May 1, 2008 We wrote earlier this year about RemoteReality’s omni-directional periscope camera. Thales UK has developed a similarly impressive electro-optics system, which provides improved surface visibility while allowing the ship to remain hidden from sonar detection. The optronic masts, which will be powered by Wind River VxWorks' mission-critical real-time operating system, are the result of a ten year, multi-million pound program, and will be installed in the Royal Navy’s Astute-class submarines.
Traditional submarines are vulnerable to detection when the periscope is used – however, the optronic mast uses a non-hull breaching design, in which the Sensor Head Unit extends from the submarine fin and rapidly captures a 360 degree scan, sending the image to the console screens in the sub’s operation center. The image can be then be analyzed at the leisure of the commander, with a reduced risk of detection. The optronics masts also incorporate multi-function antenna arrays, which monitor the radar environment, provide command and situational awareness of other radar equipped platforms, and enable a submarine to take early evasive action.
The Wind River VxWorks mission-critical real-time operating system runs on Thales’ quad PowerPC AltiVec COTS boards and AdaCore GNAT Pro. It powers the stabilization system, a high-performance 3 axis to sub-pixel accuracies; video and thermal camera control; communication with the in-hull systems; and the mechanisms and motors in the SHU. The SHU is a pressure proof, electro-optical assembly that contains high-performance cameras, optics, environmental sensors and stabilization mechanisms. It is can function in temperatures ranging from -15 degrees Celsius to 60 degrees Celsius, and can withstand a nearby explosion.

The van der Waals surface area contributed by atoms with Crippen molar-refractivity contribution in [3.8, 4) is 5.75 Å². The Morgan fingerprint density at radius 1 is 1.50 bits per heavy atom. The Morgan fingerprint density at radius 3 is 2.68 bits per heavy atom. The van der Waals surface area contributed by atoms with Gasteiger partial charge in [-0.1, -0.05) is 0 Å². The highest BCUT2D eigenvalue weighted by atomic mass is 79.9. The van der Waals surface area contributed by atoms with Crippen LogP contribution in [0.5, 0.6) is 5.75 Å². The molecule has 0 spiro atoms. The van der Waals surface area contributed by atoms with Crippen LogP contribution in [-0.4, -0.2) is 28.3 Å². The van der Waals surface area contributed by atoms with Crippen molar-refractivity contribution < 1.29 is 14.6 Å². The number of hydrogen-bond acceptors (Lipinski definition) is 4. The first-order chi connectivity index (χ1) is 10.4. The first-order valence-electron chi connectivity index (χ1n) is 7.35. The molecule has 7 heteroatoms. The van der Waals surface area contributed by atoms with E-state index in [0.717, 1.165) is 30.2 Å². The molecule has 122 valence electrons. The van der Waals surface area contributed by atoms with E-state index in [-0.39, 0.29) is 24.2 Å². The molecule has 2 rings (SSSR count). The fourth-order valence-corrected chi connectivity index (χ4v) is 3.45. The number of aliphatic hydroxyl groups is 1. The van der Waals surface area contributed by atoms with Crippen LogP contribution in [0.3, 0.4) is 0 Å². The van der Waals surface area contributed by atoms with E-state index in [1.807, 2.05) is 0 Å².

The Mast Control Unit uses two processors to control the mast raising equipment, control the stabilization system, and communicate with the submarine’s tactical, data and combat systems. The stabilization system is designed to compensate for the movement of the sub and the water, providing a clear image for analysis.
In addition to being used in the Royal Navy, the optronic mast technology is also being used by the Japanese Maritime Self-Defense Force.
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